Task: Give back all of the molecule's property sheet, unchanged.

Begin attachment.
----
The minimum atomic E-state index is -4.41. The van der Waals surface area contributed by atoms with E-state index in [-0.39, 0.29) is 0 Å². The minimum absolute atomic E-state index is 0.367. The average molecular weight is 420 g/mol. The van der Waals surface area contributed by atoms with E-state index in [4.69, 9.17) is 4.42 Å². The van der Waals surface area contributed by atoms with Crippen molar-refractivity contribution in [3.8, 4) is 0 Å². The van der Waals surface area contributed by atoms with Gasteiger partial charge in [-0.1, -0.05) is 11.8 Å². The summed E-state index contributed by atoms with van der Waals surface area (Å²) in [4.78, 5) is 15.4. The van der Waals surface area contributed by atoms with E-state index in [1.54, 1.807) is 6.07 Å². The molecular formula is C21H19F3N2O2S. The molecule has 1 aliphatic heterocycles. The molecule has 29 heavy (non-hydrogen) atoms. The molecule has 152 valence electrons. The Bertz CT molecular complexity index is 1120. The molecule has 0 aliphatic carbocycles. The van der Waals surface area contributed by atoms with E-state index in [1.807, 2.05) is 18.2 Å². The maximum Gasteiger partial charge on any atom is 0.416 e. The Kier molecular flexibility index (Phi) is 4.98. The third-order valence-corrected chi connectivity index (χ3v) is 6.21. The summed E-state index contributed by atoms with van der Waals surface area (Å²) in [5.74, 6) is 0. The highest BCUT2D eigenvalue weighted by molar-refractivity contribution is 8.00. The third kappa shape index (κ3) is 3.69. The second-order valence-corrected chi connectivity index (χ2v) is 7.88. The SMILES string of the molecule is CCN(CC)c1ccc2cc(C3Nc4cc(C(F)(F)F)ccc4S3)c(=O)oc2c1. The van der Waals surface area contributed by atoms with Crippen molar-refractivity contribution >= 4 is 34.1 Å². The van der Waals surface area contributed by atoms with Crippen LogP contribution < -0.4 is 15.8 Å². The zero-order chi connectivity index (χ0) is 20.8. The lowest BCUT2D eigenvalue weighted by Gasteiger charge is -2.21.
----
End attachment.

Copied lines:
The minimum atomic E-state index is -4.41. The van der Waals surface area contributed by atoms with E-state index in [-0.39, 0.29) is 0 Å². The minimum absolute atomic E-state index is 0.367. The average molecular weight is 420 g/mol. The van der Waals surface area contributed by atoms with E-state index in [4.69, 9.17) is 4.42 Å². The van der Waals surface area contributed by atoms with Crippen molar-refractivity contribution in [3.8, 4) is 0 Å². The van der Waals surface area contributed by atoms with Gasteiger partial charge in [-0.1, -0.05) is 11.8 Å². The summed E-state index contributed by atoms with van der Waals surface area (Å²) in [4.78, 5) is 15.4. The van der Waals surface area contributed by atoms with E-state index in [1.54, 1.807) is 6.07 Å². The molecular formula is C21H19F3N2O2S. The molecule has 1 aliphatic heterocycles. The molecule has 29 heavy (non-hydrogen) atoms. The molecule has 152 valence electrons. The Bertz CT molecular complexity index is 1120. The molecule has 0 aliphatic carbocycles. The van der Waals surface area contributed by atoms with E-state index in [1.807, 2.05) is 18.2 Å². The maximum Gasteiger partial charge on any atom is 0.416 e. The Kier molecular flexibility index (Phi) is 4.98. The third-order valence-corrected chi connectivity index (χ3v) is 6.21. The summed E-state index contributed by atoms with van der Waals surface area (Å²) in [5.74, 6) is 0. The highest BCUT2D eigenvalue weighted by molar-refractivity contribution is 8.00. The third kappa shape index (κ3) is 3.69. The second-order valence-corrected chi connectivity index (χ2v) is 7.88. The SMILES string of the molecule is CCN(CC)c1ccc2cc(C3Nc4cc(C(F)(F)F)ccc4S3)c(=O)oc2c1. The van der Waals surface area contributed by atoms with Crippen molar-refractivity contribution >= 4 is 34.1 Å². The van der Waals surface area contributed by atoms with Crippen LogP contribution < -0.4 is 15.8 Å². The zero-order chi connectivity index (χ0) is 20.8. The lowest BCUT2D eigenvalue weighted by Gasteiger charge is -2.21.